A Talk on the Wild Side.
Wild tom (male) turkeys parade with fanned tail feathers at Wichita Mountains Wildlife Refuge in Oklahoma. A tom is also known as a gobbler. Photo by Larry Smith, Flickr Creative Commons
What more is there to know about those funny birds that help define Thanksgiving?
You’d be surprised. Odds are turkeys are even wilder than you thought.
Amuse your holiday guests with some offbeat turkey trivia presented by the National Wildlife Refuge System.
Then, when you’re ready to walk off your feast, consider pointing your feet toward some scenic outdoor spots where you might see the native game birds in the wild. Some of the best of those turkey-hangout spots: national wildlife refuges, dedicated to conserving habitat for America’s wildlife. Refuges are closer than you think. In the same photo feature, we tell you just where to look.
A wild turkey folds its iridescent feathers, mimicking the look of abstract art, at Minnesota Valley National Wildlife Refuge. Copyright Mike Williams
Test yourself. Here’s a sample Q from the story:
How can you tell a turkey’s sex and age?
And the answer is….. B. Yes, the droppings have it. Male droppings are j-shaped; female droppings are spiral-shaped. No kidding. The larger the diameter, the older the bird.
How about places to maybe catch a glimpse of turkeys at large?
If you thought you had to live in the Northeast or Midwest to see turkeys in the wild, think again. Here, for example, are two spots with turkeys galore:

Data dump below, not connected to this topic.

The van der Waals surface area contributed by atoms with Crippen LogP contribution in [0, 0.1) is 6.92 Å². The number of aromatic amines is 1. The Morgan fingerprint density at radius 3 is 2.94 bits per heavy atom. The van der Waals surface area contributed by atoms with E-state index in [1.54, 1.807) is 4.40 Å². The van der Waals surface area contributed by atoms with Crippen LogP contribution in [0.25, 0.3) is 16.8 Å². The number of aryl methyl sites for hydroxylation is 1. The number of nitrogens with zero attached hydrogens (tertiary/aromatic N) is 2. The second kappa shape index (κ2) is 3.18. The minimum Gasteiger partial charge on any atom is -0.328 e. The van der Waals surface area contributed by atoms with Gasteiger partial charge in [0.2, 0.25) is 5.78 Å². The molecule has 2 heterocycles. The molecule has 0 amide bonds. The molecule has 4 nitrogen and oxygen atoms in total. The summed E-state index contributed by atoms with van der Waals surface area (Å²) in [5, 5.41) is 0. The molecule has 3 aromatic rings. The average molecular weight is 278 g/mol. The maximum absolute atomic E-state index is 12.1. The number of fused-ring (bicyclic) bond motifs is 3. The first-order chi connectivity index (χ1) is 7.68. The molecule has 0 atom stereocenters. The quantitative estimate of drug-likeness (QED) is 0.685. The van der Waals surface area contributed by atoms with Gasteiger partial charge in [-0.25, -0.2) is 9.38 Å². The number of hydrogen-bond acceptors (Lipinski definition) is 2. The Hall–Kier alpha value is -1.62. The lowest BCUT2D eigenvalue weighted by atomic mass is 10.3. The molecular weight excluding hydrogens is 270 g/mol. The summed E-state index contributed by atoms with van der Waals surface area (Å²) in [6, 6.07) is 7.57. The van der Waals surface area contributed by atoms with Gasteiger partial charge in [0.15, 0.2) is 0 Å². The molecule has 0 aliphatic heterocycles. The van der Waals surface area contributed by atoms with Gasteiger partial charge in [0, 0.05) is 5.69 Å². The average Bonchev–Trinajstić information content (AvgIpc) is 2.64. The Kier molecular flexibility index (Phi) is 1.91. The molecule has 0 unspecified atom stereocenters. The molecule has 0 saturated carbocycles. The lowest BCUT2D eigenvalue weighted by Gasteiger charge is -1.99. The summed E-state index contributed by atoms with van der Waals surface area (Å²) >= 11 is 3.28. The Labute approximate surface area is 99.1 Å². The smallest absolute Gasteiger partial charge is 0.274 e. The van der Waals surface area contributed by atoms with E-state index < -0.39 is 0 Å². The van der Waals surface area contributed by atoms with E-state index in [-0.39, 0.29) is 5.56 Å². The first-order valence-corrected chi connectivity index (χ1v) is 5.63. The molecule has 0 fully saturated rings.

St Marks National Wildlife Refuge, Florida
To boost your chances of seeing turkeys, drop your car speed to a crawl. “Turkeys are sensitive to the movement of vehicles,” says ranger David Moody. Or get out and walk, slowly. Turkeys like the open terrain of the longleaf pine sandhill ecosystem along the Florida National Scenic Trail, almost 50 miles of which go through the refuge.
A pair of wild Rio Grande turkeys — a tom (left) and a hen — have eyes for each other at Buffalo Lake National Wildlife Refuge in Texas. Photo by Robert Burton/USFWS
Bosque del Apache National Wildlife Refuge , New Mexico
Hundreds of Rio Grande turkeys hang out here. The North and South Auto Tour Loops are good places to spot some. Other good spots: along the Rio Viejo Trail, the John Taylor Memorial Trail or the bike trail on the east side service road of the Low Flow Conveyance Channel.
Happy Thanksgiving! Enjoy your feast and our online story — one of a series of photo features that highlight the wildlife and recreation at national wildlife refuges. A new story is posted on the Refuge System home page each Wednesday.
Read the story at https://www.fws.gov/refuges/features/WildFacts.html
Susan Morse, National Wildlife Refuge System communications